• Less than 10% of of executives receive the information they need (EIU)

ACCOUNTABILITY: Analytics improve accountability

  •  70% of senior executives say they use “what if” scenarios at different budget levels to determine sales and profits  (source: Association of National Advertisers)
  • 39% of senior management views marketing as an expense (ANA)
  • 39% say they are satisfied with marketing’s impact on sales and brand equity (ANA)
  • 38% of senior executives agree marketing and finance share common metrics (ANA)
  • 34% of senior marketing execs say they were satisfied with their agency’s metrics (brand health, copy testing, reach, frequency) (ANA)
  • 20% of senior management feels confident in forecasts of how marketing activities will impact sales (ANA)
  • 19% say they were confident that if they had to cut marketing spend by 10%, they could use metrics and analysis to forecast the impact on sales (ANA)

KEY PERFORMANCE INDICATORS (KPI’S): Analytics help identify the right key metrics to create an actionable scorecard that keeps strategy on track

  • 90% of CFO’s believe the KPI’s they use are reflective of reality but could be improved (source: Pricewaterhouse Coopers)
  • 33% of CFO’s deploy too many KPI’s (more than 20) to be useful
  • 33% don’t deploy enough (less than 5) to be useful (PWC)
  • 33% think their current set of KPI’s is adequate (PWC)
  • 20% plan to produce KPI’s more often (PWC)
  • Only 8% think the quality of their source data is excellent

RETURN ON INVESTMENT (ROI): Analytics determine how effectively the business and financials are being managed.

  • 87% agree capturing and sharing the right data is important to effectively measuring ROI in their own company (IAB/CBS)
  • 57% are not basing their marketing budgets on any ROI analysis (IAB/CBS)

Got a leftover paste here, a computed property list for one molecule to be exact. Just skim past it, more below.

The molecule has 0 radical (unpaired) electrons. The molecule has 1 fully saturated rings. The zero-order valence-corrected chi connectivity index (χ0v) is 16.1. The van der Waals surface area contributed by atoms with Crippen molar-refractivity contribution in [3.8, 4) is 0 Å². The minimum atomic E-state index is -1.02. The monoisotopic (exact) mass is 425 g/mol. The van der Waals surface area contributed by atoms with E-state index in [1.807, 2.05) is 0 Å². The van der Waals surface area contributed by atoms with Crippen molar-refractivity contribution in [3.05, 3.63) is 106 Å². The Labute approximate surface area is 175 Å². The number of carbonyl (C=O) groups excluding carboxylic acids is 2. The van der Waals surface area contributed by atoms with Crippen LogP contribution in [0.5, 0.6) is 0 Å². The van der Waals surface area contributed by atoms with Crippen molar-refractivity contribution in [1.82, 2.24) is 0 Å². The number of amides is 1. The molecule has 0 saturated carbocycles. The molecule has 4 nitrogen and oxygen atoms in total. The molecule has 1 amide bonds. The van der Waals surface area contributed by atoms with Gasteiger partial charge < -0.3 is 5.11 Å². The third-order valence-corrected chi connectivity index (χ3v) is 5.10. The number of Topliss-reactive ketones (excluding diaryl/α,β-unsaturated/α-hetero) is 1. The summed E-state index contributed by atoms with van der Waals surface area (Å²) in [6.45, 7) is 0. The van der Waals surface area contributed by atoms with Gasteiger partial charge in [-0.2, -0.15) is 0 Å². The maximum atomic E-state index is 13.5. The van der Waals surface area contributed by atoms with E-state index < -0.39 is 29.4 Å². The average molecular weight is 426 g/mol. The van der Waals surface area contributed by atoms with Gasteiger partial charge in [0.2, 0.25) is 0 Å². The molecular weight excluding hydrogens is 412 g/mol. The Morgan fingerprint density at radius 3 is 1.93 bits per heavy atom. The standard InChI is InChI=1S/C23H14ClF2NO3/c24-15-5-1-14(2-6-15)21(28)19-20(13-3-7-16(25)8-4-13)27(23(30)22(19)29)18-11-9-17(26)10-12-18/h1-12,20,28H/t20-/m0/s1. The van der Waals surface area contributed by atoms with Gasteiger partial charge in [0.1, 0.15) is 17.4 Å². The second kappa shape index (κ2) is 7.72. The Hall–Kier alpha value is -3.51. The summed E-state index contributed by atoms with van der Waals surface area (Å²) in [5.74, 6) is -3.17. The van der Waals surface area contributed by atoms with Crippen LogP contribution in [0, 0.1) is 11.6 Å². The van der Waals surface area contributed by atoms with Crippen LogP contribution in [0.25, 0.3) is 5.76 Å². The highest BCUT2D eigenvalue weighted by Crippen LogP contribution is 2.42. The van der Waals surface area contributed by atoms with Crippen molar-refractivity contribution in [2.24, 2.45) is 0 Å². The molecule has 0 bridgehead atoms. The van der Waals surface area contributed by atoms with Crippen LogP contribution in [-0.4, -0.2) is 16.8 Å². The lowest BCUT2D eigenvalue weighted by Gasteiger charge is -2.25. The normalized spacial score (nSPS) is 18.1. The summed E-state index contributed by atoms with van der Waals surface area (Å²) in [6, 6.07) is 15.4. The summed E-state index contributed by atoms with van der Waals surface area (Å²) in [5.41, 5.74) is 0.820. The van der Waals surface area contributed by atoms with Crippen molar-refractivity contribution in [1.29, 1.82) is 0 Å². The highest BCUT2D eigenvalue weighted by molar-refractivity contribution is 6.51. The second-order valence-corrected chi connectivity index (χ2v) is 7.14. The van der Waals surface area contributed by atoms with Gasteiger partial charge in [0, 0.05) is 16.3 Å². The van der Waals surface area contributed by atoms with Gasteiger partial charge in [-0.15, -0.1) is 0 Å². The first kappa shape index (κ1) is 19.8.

• 51% say that a lack of sharing customer data within their own organization is a barrier to effectively measuring their marketing ROI (IAB/CBS)
  • Only 43% of organizations are establishing their marketing budgets based on marketing ROI analysis (IAB/CBS)
  • 38% say they were extremely satisfied or very satisfied with their company’s ability to change established marketing strategies and budgets when ROI reports demonstrated they were not effective (ANA)
  • 37% of respondents did not include any mention of financial outcomes when asked to define what “marketing ROI” meant for their own organization (IAB/CBS)
  • Only 8% of companies can determine ROI for their social media spending (source: Econsultancy)

BIG DATA: Analytics gets us ready for Big Data.

  • 90% of the world’s total data has been created just within the past two years (source: IBM)
  • 75% of companies say they will increase investments in Big Data within the next year (source: Avanade)
  • 65% of companies deploy Big Data technology to boost the speed and quality of business decisions (source: CIO)
  • 59% of organizations lack the tools required to manage data from their IT systems (source: Saffron Technologies)
  • 34% of organizations say they have no formal strategy to deal with Big Data (source: Information Week)
  • 5% of companies believe Big Data will “fizzle out after the hype dies down” (source: CIO)
  • 30 billion pieces of content are shared on Facebook each month (source: McKinsey)
  • 140,000 to 190,000 people with deep analytic skills as well as 1.5 million managers and analysts will be needed by 2018 to fill jobs in Big Data (McKinsey)

BarnRaisers helps companies use analytics to make improvements and create change.

Digital Analytics, Measurement and ROI are courses I teach in the Digital Marketing Mini-MBA program at Rutgers CMD. Class is in session the week of March 31st.  I also am a co-author of  Strategic Digital Marketing, the ultimate crash course in digital marketing, and wrote the chapter on Measurement and ROI.

Does your company need analytics help? Do these reasons explain to you why analytics is so important to so many companies?